Statistical analysis was carried out using Graph Pad Prism 5.0 (Graph Pad Software, San Diego, CA). All results were expressed as mean ± SD. The data were analyzed by one-way ANOVA followed by Tukey multiple comparison tests.
The MELR and MEAC, when orally administered in the dose of 2000 mg/kg body wt. did not produce any significant changes in the autonomic or behavioural responses, including death during the observation period.
The phytochemical screening for methanolic extracts of L. repens and A. cymosa were carried out, and results were displayed in Table 1.
|Zn. Hydrochloride test||+||+|
|Lead acetate Test||+||+|
|Volatile oil||Stain test||-||-|
|Tannins & Phenols||Fecl3 Test||+||+|
|Potassium dichromate test||+||+|
|Acid compounds||Litmus test||+||-|
|Amino acids||Ninhydrin test||+||+|
“+” – Present and “-” - Absent
Subcutaneous injection of the pyrogenic dose of yeast produced elevated changes in rectal temperature, which is shown in Table 2. The MELR and MEAC showed a significant (P<0.05) decrease in rectal temperature at dose 400 mg/kg when compared with the standard. Extract at doses of 200, and 400 mg/kg showed a progressive decline in mean temperature pattern with the increase in the dose. Paracetamol showed significant (P<0.001) decrease in rectal temperature. The onset of action of paracetamol was 30 min. The line graph (Fig. 1) shows that paracetamol registered a phenomenal decrease in mean temperature from 38.7±0.12 to 37.01±0.42. Figure 2 illustrates that the most significant (P < 0.05) decrease in round-the-clock mean temperature in this study was shown by paracetamol followed by MELR and MEAC at 400 mg/kg and 200 mg/kg. Statistical analysis was performed using one-way analysis of variance followed by Tukey's test. The consequences of extract at a dose of 400 mg/kg were nearly much like that of standard drug paracetamol. The results were recorded as mean ± SD. Out of all the groups apart from negative control, the temperature became normal through 3 h of study (Figure 1, Table2).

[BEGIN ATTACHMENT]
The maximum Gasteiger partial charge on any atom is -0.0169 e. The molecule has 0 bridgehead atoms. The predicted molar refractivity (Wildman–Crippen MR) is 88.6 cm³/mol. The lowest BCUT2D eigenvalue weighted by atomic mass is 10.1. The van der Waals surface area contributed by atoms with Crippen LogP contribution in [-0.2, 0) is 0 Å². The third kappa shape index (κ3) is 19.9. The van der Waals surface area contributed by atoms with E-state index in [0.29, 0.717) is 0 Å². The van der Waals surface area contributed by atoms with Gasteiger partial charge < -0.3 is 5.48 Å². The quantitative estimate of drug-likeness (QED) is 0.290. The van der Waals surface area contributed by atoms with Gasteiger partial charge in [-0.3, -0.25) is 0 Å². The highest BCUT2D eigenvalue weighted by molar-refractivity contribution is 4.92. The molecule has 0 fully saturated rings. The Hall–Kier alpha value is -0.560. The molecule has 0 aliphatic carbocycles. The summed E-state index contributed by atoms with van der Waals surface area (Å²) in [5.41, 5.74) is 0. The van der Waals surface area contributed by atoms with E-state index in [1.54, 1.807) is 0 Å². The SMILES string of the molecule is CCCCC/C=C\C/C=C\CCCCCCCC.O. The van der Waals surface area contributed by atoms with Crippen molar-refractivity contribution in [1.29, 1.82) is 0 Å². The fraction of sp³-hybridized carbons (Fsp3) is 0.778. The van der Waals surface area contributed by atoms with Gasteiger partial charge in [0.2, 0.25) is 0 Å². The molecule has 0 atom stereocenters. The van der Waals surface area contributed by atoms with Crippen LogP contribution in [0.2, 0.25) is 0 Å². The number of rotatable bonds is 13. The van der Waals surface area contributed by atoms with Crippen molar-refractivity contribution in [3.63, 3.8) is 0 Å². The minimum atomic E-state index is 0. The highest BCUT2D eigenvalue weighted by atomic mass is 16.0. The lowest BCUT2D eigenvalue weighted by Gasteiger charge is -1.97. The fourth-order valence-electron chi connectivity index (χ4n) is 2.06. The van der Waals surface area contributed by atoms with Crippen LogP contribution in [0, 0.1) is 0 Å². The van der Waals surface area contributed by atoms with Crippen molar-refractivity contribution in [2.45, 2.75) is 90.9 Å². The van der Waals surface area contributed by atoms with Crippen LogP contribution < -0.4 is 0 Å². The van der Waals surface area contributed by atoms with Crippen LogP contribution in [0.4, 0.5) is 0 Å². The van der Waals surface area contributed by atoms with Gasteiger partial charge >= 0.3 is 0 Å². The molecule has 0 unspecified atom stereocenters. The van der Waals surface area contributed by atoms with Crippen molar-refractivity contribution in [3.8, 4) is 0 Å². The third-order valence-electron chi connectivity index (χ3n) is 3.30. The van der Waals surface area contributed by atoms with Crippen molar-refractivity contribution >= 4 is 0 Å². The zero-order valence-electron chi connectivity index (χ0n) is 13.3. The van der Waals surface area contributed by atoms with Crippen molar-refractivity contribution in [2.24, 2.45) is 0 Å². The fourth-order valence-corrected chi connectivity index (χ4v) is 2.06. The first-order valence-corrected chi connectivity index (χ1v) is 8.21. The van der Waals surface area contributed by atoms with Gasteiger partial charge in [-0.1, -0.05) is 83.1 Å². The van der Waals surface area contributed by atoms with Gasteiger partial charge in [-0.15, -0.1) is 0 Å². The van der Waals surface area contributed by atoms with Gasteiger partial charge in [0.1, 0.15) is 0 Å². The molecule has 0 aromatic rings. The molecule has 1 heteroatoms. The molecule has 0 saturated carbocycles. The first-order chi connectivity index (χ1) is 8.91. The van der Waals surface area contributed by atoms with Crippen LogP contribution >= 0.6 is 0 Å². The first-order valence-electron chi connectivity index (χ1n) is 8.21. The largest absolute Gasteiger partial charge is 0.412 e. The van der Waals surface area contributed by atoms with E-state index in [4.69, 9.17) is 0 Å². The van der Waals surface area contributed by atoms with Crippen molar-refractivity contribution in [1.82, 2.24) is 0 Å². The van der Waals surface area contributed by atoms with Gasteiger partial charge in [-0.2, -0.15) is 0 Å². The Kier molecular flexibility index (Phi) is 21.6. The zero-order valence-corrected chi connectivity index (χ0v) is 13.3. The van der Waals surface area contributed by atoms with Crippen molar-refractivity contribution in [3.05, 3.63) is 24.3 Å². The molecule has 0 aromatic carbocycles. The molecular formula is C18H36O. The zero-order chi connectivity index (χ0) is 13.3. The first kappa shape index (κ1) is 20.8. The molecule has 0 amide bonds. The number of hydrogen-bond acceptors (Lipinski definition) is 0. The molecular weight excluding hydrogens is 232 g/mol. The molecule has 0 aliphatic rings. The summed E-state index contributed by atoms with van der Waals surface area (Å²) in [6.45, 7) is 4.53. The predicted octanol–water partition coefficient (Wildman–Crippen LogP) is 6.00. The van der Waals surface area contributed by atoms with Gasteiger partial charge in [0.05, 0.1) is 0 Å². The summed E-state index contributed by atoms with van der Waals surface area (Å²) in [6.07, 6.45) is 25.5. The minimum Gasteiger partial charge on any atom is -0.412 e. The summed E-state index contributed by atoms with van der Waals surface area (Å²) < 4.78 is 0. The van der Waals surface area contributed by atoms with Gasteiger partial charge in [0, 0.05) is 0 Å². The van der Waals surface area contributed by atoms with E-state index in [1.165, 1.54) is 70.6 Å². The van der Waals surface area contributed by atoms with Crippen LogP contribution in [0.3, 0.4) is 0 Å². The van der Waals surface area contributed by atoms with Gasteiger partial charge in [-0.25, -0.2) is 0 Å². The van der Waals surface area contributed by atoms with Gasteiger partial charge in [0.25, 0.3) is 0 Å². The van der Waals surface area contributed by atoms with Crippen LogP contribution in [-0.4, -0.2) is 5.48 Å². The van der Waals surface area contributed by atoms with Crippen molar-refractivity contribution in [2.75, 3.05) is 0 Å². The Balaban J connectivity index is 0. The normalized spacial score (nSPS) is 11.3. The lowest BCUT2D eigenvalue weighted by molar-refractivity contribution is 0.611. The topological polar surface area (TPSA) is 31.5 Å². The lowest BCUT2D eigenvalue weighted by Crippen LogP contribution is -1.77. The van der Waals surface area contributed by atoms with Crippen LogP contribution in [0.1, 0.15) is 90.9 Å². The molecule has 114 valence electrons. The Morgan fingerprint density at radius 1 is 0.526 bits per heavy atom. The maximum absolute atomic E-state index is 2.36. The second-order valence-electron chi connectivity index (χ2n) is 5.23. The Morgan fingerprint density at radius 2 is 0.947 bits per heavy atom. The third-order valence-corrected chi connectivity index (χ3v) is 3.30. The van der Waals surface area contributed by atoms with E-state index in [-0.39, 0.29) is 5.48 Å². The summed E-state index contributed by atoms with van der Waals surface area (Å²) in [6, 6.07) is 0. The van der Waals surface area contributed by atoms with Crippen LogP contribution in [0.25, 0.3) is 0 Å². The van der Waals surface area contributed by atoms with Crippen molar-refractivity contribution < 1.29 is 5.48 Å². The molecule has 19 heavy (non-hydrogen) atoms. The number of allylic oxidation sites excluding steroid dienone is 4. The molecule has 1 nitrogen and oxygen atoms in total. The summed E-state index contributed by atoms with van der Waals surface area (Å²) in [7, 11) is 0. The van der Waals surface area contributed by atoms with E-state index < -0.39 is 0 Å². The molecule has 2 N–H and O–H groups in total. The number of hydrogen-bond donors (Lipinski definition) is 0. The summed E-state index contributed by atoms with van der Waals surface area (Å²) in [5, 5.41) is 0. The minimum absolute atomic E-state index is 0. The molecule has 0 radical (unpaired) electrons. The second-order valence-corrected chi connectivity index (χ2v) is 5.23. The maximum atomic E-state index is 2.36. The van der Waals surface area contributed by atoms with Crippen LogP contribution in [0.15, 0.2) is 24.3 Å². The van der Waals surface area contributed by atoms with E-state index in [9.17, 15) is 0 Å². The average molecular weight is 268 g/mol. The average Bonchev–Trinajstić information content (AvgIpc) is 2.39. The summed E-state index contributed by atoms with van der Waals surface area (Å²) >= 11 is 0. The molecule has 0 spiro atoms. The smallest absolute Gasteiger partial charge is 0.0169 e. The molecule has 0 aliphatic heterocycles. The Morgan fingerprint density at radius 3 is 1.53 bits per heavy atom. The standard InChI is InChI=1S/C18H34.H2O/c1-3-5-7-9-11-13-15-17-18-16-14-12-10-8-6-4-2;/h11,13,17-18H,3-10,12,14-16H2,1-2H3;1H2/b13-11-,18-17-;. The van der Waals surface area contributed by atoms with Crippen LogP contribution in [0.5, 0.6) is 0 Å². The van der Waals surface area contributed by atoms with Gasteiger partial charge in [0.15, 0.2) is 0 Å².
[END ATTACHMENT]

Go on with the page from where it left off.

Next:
|Groups||BBT||Rectal Temperature (°C) after 10h of yeast injection|
|0 min||30 min||60 min||90 min||120 min||150 min||180 min|
|Control||37.12 ± 0.23||38.68 ± 0.21||38.65 ± 0.25||38.91 ± 0.35||38.83 ± 0.32||38.81 ± 0.18||38.73 ± 0.58||38.45 ± 0.43|
|Standard (Paracetamol 150 mg/kg)||37.16 ± 0.21||38.7 ± 0.12#||37.96 ± 0.18#||37.3 ± 0.45#||36.85 ± 0.15#||36.92 ± 0.43#||36.96 ± 0.22#||37.01 ± 0.42#|
|MELR (200 mg/kg)||37.25 ± 0.19||38.78 ± 0.33a||38.75 ± 0.37a||38.63 ± 0.13a||38.66 ± 0.12a||38.55 ± 0.3a||38.51 ± 0.23a||38.43 ± 0.16a|
|MELR (400 mg/kg)||37.18 ± 0.22||38.65 ± 0.42b||38.55 ± 0.23b||38.43 ± 0.39b||38.18 ± 0.35b||37.95 ± 0.54b||37.85 ± 0.44b||37.65 ± 0.23b|
|MEAC (200 mg/kg)||37.08 ± 0.16||38.73 ± 0.26||38.83 ± 0.46||38.75 ± 0.23||38.36 ± 0.37||38.31 ± 0.36||38.11 ± 0.58||38. 08 ± 0.52|
|MEAC (400 mg/kg)||37.16 ± 0.13||38.95 ± 0.18b||38.53 ± 0.33b||38.26 ± 0.33b||37.85 ± 0.53b||37.5 ± 0.38b||37.35 ± 0.43b||37.13 ± 0.48b|